Nu Dagbé, Cotonou

How it began

While researching, Lucas recently came across the Nu Dagbé social circus in Benin’s capital Cotonou. He contacted them and then organized a trip together with his clown partner Tommy.

The project

The social circus was founded by a Nigerian acrobat with the support of the Camaro Foundation from Berlin. He offered street children, who had often left their parents’ home at the age of 7 due to the violence that prevailed there and survived on casual labor at the largest market in Cotonou, an artistic education and thus a perspective.

The circus group practiced regularly on the sandy beach in Cotonou – until the police arrived. The latter falsely suspected the founder of wanting to abduct the young people to Nigeria. That’s why the whole group was suddenly in prison. After four weeks, she was released again, thanks in part to the commitment of some people who affirmed that the social circus was a good thing – or Nu Dagbé, as it is called in the West African Fon. This gave the project its name. But when a national tour got off to a successful start in 2020, the coronavirus came along. Without performances and training sessions, the young people were suddenly on their own again and the social circus struggled to really pick up speed again.

The group and its coordinator Karola Kipp-Manirafasha were therefore delighted when they heard about the interest from Switzerland. At the beginning of December, the experienced circus animators and clowns Lucas Cadonau and Tommy Müller traveled to Benin for the Plume association to get an idea of Nu Dagbé. The two were quickly convinced by the young artists’ skills. In a children’s home, he and Tommy Müller performed a show with Nu Dagbé for and with the children. “The children’s eyes lit up with pride when they took part in the acts. The young people from Nu Dagbé were idols for them,” reports Lucas Cadonau.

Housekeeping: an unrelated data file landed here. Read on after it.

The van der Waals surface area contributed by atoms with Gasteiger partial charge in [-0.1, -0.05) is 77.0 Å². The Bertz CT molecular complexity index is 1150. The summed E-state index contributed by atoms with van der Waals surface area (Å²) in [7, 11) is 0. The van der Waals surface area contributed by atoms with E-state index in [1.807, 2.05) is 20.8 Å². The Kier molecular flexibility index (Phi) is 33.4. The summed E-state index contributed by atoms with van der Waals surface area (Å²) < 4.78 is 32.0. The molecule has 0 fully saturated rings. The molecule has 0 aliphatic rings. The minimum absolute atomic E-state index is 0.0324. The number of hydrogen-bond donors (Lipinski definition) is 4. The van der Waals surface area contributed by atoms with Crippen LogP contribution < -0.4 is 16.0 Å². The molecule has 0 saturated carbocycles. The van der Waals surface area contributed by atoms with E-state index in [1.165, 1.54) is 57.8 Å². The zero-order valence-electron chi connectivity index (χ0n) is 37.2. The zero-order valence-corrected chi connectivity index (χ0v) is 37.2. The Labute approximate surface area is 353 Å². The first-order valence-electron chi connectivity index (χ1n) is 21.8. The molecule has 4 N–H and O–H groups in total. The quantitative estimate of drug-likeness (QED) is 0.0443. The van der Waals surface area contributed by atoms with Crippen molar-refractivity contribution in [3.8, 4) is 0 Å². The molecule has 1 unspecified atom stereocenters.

A concept was developed with the coordinator Karola Kipp-Manirafasha and Dr. Bernhard Comlan, the group’s psychological supervisor and director of the children’s home. It provides for Nu Dagbé to teach the children in the home circus skills on a weekly basis. Four other children’s homes in Cotonou have joined this idea. Artists from Nu Dagbé will hold circus classes with the children once a week in each of the five homes. Among other things, the circus play enables the mostly traumatized children who have fled their homes to rebuild trust in other people. At the same time, Nu Dagbé’s street children are given paid employment as artists and animators.

Support from Plume

2023 Fundraising campaign in December for start-up financing

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